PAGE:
Drama in their lives

Last school year, 11 percent of the entire student population—41,771 students—were classified as chronic truants. These students were absent for almost a month: 18 days out of a 170-day school year. In contrast, the average truancy rate elsewhere in Illinois has remained at a stable 2 percent for the past decade. And this fall, CPS is serving 9,000 homeless children, more than the district has ever had so early in the school year. Schools can’t solve these problems on their own. Help must come from the outside.

New union, new day

As City Hall and the school system wait for new leaders, an agressive
new CTU is forging alliances with parents and community organizations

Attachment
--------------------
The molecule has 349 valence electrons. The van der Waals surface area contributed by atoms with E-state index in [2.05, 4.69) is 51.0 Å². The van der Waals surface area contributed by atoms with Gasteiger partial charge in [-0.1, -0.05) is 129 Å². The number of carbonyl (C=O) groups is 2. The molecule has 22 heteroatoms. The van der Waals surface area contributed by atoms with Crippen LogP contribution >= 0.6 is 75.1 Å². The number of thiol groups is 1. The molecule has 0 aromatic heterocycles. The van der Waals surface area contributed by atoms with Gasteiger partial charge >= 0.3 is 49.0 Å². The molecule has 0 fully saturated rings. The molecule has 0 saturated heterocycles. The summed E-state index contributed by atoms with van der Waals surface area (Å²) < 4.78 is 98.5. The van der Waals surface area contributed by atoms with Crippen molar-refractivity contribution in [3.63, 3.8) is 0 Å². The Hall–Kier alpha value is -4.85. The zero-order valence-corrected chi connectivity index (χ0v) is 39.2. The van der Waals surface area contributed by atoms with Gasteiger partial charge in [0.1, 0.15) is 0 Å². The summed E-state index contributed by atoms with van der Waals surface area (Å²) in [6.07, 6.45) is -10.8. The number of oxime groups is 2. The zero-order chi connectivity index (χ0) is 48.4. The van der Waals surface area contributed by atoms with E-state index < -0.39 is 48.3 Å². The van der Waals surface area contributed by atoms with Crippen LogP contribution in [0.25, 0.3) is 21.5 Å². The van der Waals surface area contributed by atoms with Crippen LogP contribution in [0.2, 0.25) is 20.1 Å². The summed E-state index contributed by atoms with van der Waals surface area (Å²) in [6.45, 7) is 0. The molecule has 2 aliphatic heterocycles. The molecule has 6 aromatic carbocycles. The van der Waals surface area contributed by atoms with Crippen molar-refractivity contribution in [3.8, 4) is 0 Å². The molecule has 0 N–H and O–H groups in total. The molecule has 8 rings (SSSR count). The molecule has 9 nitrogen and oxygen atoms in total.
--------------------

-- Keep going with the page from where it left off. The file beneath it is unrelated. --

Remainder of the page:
to craft a reform agenda.

Still not good enough

On the eve of a February meeting where the death knell was set to sound
for five Chicago schools, CEO Ron Huberman granted Paderewski
Elementary on the West Side an 11th-hour reprieve. The decision might have yielded relief for teachers, parents and
students in the short term, but in the coming years, the next mayor and
school leader will have to confront a longstanding question: What
should be done with schools like Paderewski, with dwindling enrollment
and little academic improvement?

Facing a critical juncture

Fix another budget mess. Do something—anything?—to improve the worst schools. Curb school violence. Keep labor peace. Almost enough to make you ask, who needs this headache? Making inroads on these vexing problems could easily consume every waking hour of the city’s next mayor and schools chief.